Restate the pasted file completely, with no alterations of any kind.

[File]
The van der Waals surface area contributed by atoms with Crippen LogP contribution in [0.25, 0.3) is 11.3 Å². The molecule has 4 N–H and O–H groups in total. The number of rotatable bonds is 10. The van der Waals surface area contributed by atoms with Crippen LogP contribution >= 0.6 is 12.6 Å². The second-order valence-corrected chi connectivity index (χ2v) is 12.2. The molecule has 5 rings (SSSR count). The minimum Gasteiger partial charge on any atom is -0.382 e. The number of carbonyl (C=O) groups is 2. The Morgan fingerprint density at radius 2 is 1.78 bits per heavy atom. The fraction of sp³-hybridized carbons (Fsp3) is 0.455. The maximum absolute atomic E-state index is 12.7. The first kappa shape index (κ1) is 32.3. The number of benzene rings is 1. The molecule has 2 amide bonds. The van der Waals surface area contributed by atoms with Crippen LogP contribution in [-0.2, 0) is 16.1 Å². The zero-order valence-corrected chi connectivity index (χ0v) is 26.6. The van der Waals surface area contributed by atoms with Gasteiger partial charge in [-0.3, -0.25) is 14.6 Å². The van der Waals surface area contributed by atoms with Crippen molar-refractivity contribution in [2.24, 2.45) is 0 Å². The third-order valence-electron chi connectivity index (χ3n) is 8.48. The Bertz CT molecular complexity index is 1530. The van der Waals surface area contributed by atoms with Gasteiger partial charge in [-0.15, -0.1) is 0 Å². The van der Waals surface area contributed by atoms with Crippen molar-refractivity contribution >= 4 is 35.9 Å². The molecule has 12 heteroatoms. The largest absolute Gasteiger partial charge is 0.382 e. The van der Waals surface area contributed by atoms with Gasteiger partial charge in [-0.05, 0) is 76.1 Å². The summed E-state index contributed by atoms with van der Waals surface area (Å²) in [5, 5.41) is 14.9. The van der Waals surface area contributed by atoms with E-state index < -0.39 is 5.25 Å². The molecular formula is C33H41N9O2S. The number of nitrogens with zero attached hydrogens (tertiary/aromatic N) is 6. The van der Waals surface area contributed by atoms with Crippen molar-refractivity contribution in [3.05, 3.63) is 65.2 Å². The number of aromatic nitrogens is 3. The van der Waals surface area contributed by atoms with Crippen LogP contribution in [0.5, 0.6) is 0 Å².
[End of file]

The van der Waals surface area contributed by atoms with Crippen LogP contribution in [0.25, 0.3) is 11.3 Å². The molecule has 4 N–H and O–H groups in total. The number of rotatable bonds is 10. The van der Waals surface area contributed by atoms with Crippen LogP contribution >= 0.6 is 12.6 Å². The second-order valence-corrected chi connectivity index (χ2v) is 12.2. The molecule has 5 rings (SSSR count). The minimum Gasteiger partial charge on any atom is -0.382 e. The number of carbonyl (C=O) groups is 2. The Morgan fingerprint density at radius 2 is 1.78 bits per heavy atom. The fraction of sp³-hybridized carbons (Fsp3) is 0.455. The maximum absolute atomic E-state index is 12.7. The first kappa shape index (κ1) is 32.3. The number of benzene rings is 1. The molecule has 2 amide bonds. The van der Waals surface area contributed by atoms with Crippen LogP contribution in [-0.2, 0) is 16.1 Å². The zero-order valence-corrected chi connectivity index (χ0v) is 26.6. The van der Waals surface area contributed by atoms with Gasteiger partial charge in [-0.3, -0.25) is 14.6 Å². The van der Waals surface area contributed by atoms with Crippen molar-refractivity contribution in [2.24, 2.45) is 0 Å². The third-order valence-electron chi connectivity index (χ3n) is 8.48. The Bertz CT molecular complexity index is 1530. The van der Waals surface area contributed by atoms with Gasteiger partial charge in [-0.15, -0.1) is 0 Å². The van der Waals surface area contributed by atoms with Crippen molar-refractivity contribution >= 4 is 35.9 Å². The molecule has 12 heteroatoms. The largest absolute Gasteiger partial charge is 0.382 e. The van der Waals surface area contributed by atoms with Gasteiger partial charge in [-0.05, 0) is 76.1 Å². The summed E-state index contributed by atoms with van der Waals surface area (Å²) in [5, 5.41) is 14.9. The van der Waals surface area contributed by atoms with E-state index < -0.39 is 5.25 Å². The molecular formula is C33H41N9O2S. The number of nitrogens with zero attached hydrogens (tertiary/aromatic N) is 6. The van der Waals surface area contributed by atoms with Crippen molar-refractivity contribution in [3.05, 3.63) is 65.2 Å². The number of aromatic nitrogens is 3. The van der Waals surface area contributed by atoms with Crippen LogP contribution in [0.5, 0.6) is 0 Å².